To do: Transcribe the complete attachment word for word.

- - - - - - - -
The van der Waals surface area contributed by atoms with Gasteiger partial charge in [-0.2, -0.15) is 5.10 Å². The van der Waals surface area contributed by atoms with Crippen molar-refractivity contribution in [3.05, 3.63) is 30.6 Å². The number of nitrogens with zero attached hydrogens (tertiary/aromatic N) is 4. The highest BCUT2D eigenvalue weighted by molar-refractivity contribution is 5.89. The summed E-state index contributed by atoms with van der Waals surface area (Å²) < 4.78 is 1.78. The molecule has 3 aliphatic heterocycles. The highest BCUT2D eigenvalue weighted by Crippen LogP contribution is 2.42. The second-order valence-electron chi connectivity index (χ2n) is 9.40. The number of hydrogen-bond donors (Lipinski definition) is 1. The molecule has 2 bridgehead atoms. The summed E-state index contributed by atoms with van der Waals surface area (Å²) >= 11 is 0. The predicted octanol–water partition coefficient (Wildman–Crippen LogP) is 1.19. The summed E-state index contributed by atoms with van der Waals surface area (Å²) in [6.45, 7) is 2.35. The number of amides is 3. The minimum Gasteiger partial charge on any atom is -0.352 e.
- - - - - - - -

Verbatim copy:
The van der Waals surface area contributed by atoms with Gasteiger partial charge in [-0.2, -0.15) is 5.10 Å². The van der Waals surface area contributed by atoms with Crippen molar-refractivity contribution in [3.05, 3.63) is 30.6 Å². The number of nitrogens with zero attached hydrogens (tertiary/aromatic N) is 4. The highest BCUT2D eigenvalue weighted by molar-refractivity contribution is 5.89. The summed E-state index contributed by atoms with van der Waals surface area (Å²) < 4.78 is 1.78. The molecule has 3 aliphatic heterocycles. The highest BCUT2D eigenvalue weighted by Crippen LogP contribution is 2.42. The second-order valence-electron chi connectivity index (χ2n) is 9.40. The number of hydrogen-bond donors (Lipinski definition) is 1. The molecule has 2 bridgehead atoms. The summed E-state index contributed by atoms with van der Waals surface area (Å²) >= 11 is 0. The predicted octanol–water partition coefficient (Wildman–Crippen LogP) is 1.19. The summed E-state index contributed by atoms with van der Waals surface area (Å²) in [6.45, 7) is 2.35. The number of amides is 3. The minimum Gasteiger partial charge on any atom is -0.352 e.